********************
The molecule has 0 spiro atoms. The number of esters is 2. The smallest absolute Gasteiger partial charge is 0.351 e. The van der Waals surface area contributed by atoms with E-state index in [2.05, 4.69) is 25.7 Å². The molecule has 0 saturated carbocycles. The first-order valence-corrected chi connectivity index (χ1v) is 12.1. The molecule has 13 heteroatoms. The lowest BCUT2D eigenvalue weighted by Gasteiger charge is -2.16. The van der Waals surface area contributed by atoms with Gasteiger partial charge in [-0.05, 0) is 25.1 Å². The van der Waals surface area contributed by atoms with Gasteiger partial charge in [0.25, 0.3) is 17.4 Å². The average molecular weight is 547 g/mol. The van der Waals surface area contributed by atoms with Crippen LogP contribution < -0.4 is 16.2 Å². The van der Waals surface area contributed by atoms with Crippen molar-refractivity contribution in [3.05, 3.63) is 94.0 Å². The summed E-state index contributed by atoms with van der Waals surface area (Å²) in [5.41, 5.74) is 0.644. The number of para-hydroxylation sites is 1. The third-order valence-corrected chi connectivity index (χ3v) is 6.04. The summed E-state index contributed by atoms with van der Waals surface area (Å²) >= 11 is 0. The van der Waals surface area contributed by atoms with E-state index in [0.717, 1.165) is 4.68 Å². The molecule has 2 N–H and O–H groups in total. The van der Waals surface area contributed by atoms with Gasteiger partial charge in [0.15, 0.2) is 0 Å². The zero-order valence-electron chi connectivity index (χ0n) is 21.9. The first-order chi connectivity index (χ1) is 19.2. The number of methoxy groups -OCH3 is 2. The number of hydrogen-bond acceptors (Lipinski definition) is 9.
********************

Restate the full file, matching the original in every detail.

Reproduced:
The molecule has 0 spiro atoms. The number of esters is 2. The smallest absolute Gasteiger partial charge is 0.351 e. The van der Waals surface area contributed by atoms with E-state index in [2.05, 4.69) is 25.7 Å². The molecule has 0 saturated carbocycles. The first-order valence-corrected chi connectivity index (χ1v) is 12.1. The molecule has 13 heteroatoms. The lowest BCUT2D eigenvalue weighted by Gasteiger charge is -2.16. The van der Waals surface area contributed by atoms with Gasteiger partial charge in [-0.05, 0) is 25.1 Å². The van der Waals surface area contributed by atoms with Gasteiger partial charge in [0.25, 0.3) is 17.4 Å². The average molecular weight is 547 g/mol. The van der Waals surface area contributed by atoms with Crippen LogP contribution < -0.4 is 16.2 Å². The van der Waals surface area contributed by atoms with Crippen molar-refractivity contribution in [3.05, 3.63) is 94.0 Å². The summed E-state index contributed by atoms with van der Waals surface area (Å²) in [5.41, 5.74) is 0.644. The number of para-hydroxylation sites is 1. The third-order valence-corrected chi connectivity index (χ3v) is 6.04. The summed E-state index contributed by atoms with van der Waals surface area (Å²) >= 11 is 0. The van der Waals surface area contributed by atoms with E-state index in [0.717, 1.165) is 4.68 Å². The molecule has 2 N–H and O–H groups in total. The van der Waals surface area contributed by atoms with Gasteiger partial charge in [0.15, 0.2) is 0 Å². The zero-order valence-electron chi connectivity index (χ0n) is 21.9. The first-order chi connectivity index (χ1) is 19.2. The number of methoxy groups -OCH3 is 2. The number of hydrogen-bond acceptors (Lipinski definition) is 9.